Liposuction Surgery by Jan Stanek at Surgical Aesthetics

Liposuction is not an operation to make a fat person slim. Slimming can only be achieved by serious attention to both diet and exercise, sticking to it and being honest about ones’ achievements and failures. There are many diets, and most are effective providing that you stick to them. Bingeing is the one major cause of failure to lose weight. Starvation is not dieting; it almost invariably leads to bingeing, which is unhealthy, and nutritional deficiencies. What is needed is reduction of excess calories, while maintaining a healthy balanced diet.

If you have pockets of fat that are resistant to diet and exercise, while your weight is within normal limits you may be a candidate for liposuction.

Liposuction is a surgical procedure (not to be confused with abdominoplasty), which reduces the thickness of the fat layer by passing a hollow narrow tube (cannula) under suction.  The suction is obtained from a suction machine, which is connected to the cannula by plastic tubing.  A variant of liposuction is called liposculpture and differs only in that it exerts suction by means of a syringe, rather than a pump.  There is no other difference between the two procedures and the results should be identical.  Because the cannulae are very narrow the skin incision is very small, usually 2-3 millimetres.

One of the most important developments in liposuction has been the introduction of large amounts of dilute anaesthetic fluid injected into the fat before surgery.  It makes the tissues more turgid and thus easier to work on, and there is also much less bleeding and so very little blood is lost, and bruising.

The amount of fat removed will obviously depend on how much there is in the first place, and also on the surgeon’s judgement.  He will only remove as much as is necessary without making the shape abnormal and out of proportion.  If you have heavy bones and strong muscles, it is not possible to give you skinny legs, despite removing most of the subcutaneous fat.  However, by judicious liposuction it is possible to reshape legs, thighs and abdomen in the right person.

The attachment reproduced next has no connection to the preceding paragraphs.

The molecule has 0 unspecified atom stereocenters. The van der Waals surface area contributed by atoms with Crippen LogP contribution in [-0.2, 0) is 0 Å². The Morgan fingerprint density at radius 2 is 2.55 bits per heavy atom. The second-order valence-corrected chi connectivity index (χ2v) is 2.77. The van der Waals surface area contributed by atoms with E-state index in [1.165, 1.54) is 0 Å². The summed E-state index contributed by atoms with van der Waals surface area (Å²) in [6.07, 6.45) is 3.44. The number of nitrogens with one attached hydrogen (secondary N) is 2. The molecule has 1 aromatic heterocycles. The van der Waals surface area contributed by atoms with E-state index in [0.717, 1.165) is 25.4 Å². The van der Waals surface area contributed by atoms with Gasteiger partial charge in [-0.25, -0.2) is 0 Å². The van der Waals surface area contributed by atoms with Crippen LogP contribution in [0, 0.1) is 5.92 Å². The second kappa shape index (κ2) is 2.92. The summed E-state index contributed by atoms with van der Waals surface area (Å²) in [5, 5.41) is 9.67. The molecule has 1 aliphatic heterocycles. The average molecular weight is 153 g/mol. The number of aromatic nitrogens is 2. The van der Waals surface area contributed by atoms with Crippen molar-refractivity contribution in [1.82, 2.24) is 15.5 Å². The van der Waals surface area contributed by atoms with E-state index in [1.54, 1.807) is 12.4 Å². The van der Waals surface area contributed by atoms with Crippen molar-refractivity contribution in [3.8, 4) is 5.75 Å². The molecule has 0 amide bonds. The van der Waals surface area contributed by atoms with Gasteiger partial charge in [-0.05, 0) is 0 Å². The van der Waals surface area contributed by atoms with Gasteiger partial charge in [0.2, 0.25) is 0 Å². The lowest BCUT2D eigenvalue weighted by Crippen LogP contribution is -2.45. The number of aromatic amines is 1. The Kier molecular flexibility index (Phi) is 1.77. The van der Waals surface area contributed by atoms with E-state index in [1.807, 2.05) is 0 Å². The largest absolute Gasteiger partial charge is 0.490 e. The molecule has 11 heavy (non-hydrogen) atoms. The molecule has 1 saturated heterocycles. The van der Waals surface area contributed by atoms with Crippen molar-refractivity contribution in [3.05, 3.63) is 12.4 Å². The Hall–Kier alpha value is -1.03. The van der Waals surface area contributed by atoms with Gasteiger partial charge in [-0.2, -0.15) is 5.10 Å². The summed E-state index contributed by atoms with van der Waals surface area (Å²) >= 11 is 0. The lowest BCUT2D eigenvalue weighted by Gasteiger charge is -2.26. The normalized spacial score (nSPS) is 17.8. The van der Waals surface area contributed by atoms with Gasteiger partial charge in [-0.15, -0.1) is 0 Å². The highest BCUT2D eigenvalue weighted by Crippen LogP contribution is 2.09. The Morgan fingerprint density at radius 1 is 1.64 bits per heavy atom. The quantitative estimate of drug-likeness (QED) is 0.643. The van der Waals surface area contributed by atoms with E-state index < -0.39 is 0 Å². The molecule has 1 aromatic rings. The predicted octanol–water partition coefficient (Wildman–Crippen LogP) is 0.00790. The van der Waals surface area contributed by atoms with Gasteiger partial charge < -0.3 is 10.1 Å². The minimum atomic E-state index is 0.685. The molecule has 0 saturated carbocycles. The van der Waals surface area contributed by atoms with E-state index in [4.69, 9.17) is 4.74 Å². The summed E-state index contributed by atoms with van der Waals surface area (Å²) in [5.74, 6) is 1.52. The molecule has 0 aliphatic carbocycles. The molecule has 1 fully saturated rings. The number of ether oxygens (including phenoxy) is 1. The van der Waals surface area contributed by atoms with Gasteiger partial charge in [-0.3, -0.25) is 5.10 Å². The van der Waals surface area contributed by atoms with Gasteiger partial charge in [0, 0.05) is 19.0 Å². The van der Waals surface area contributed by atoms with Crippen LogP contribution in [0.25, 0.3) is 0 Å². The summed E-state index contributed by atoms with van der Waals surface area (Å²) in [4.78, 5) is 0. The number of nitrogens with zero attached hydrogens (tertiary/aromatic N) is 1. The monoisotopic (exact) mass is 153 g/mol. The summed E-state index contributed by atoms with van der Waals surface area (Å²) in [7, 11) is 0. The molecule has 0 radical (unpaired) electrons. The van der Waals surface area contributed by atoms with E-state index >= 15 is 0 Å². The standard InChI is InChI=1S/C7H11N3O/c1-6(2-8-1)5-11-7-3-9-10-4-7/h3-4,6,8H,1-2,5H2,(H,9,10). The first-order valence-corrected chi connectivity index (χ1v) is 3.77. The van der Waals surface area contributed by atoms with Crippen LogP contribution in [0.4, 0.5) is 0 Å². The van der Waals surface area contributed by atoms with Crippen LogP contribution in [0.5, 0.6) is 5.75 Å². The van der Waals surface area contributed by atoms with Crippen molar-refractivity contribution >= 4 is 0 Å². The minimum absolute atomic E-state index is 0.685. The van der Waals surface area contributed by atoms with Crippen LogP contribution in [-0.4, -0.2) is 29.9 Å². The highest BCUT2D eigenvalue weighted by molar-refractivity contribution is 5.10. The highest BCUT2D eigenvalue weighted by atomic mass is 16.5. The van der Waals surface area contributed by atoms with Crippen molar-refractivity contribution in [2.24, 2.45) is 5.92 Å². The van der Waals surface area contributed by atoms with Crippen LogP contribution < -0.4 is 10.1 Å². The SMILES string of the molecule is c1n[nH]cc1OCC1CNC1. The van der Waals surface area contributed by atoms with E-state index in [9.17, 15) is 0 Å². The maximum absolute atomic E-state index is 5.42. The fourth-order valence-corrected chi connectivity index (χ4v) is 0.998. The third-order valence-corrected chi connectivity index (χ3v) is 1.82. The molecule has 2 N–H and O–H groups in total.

The procedure is carried out under general anaesthesia, although for smaller areas local anaesthesia may be used, in some cases.  If smaller quantities of fat are removed, less than 3 litres, the procedure may be done on a day-care basis.  Larger quantities of fat removed will usually require hospitalisation.  On the whole, it is not advisable to remove more than 3-3.5 litres in one session because of the need for transfusion.  Beyond this volume of fat removed the operation becomes much more major in nature.

In recent years there has been increasing interest in ultrasonic liposuction where the fat is literally dissolved before being sucked out.  This procedure may have indications in cases where skin elasticity is poor, and large amounts of fat have to be removed.  However, at the moment it is not recommended for straightforward cases.  Your surgeon will explain the pros and cons of this technique.

There are other more recent techniques, such as High Frequency liposuction and laser liposuction. If you are interested in pros and cons of these procedures the surgeon will be able to answer your questions.

Following the procedure, a special tight garment is worn over the areas treated.  It should be worn almost continuously during the first week post-operatively and thereafter, as much as possible for another 2-3 weeks. The garment helps to reduce swelling and bruising, as well as keeping the areas operated on more comfortable.  Sutures are usually removed 7-10 days after surgery.

 

Liposuction: The Risks and Possible Complications 

Although liposuction is one of the safest operations, like all surgical procedures, it is subject to complications:

  1. Bleeding: It is extremely uncommon and usually manifests itself as very severe bruising.  Other consequences are virtually unheard of. 
  2. Wound infection: Because the wounds in liposuction are so small, infection is very rare, and if it occurs is usually treated with a course of antibiotics. 
  3. Rippling and dimples: Experienced surgeons rarely have this problem, unless the skin is very lax and there is severe cellulite.  A further procedure may be required to correct this problem, if problematic. 
  4. Asymmetry: With very large reductions in the presence of major asymmetry, this problem can occur and is easily correctable by further liposuction.
  5. Thrombosis: All surgical procedures are subject to this complication and it is important to move your legs after surgery. 
  6. Dissatisfaction: It is important to understand that the surgeon can only remove some fat and not all.  He will do his best to remove as much as possible to produce a pleasing result.  Your weight must reduce,  not increase. 

Finally, it is essential to consult a surgeon if you are contemplating cosmetic surgery, so that a correct assessment of your problem can be made, and you can be advised of the right management.  Only then are you in the position to make an informed decision whether cosmetic surgery is the correct solution to your problem.

Download Print Version PDF  - Back to All Body Surgery 


Find out more

Full name
Full name